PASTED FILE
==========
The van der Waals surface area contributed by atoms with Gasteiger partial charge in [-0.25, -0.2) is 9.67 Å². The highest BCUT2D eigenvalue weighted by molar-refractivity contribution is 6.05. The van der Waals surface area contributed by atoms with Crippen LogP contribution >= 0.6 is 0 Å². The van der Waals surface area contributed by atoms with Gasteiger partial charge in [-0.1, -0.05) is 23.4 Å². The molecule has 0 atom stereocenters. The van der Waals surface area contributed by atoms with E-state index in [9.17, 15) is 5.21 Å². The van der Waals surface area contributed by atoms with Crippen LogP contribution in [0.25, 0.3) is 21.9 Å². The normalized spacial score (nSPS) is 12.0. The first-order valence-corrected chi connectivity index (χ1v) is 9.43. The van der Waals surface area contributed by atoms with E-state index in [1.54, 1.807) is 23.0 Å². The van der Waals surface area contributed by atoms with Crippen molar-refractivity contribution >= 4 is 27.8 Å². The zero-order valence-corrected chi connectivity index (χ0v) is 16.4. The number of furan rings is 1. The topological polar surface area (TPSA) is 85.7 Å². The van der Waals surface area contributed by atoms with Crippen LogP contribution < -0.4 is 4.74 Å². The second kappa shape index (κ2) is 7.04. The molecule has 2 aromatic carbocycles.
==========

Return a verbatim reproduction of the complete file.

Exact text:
The van der Waals surface area contributed by atoms with Gasteiger partial charge in [-0.25, -0.2) is 9.67 Å². The highest BCUT2D eigenvalue weighted by molar-refractivity contribution is 6.05. The van der Waals surface area contributed by atoms with Crippen LogP contribution >= 0.6 is 0 Å². The van der Waals surface area contributed by atoms with Gasteiger partial charge in [-0.1, -0.05) is 23.4 Å². The molecule has 0 atom stereocenters. The van der Waals surface area contributed by atoms with E-state index in [9.17, 15) is 5.21 Å². The van der Waals surface area contributed by atoms with Crippen LogP contribution in [0.25, 0.3) is 21.9 Å². The normalized spacial score (nSPS) is 12.0. The first-order valence-corrected chi connectivity index (χ1v) is 9.43. The van der Waals surface area contributed by atoms with E-state index in [1.54, 1.807) is 23.0 Å². The van der Waals surface area contributed by atoms with Crippen molar-refractivity contribution >= 4 is 27.8 Å². The zero-order valence-corrected chi connectivity index (χ0v) is 16.4. The number of furan rings is 1. The topological polar surface area (TPSA) is 85.7 Å². The van der Waals surface area contributed by atoms with Crippen LogP contribution < -0.4 is 4.74 Å². The second kappa shape index (κ2) is 7.04. The molecule has 2 aromatic carbocycles.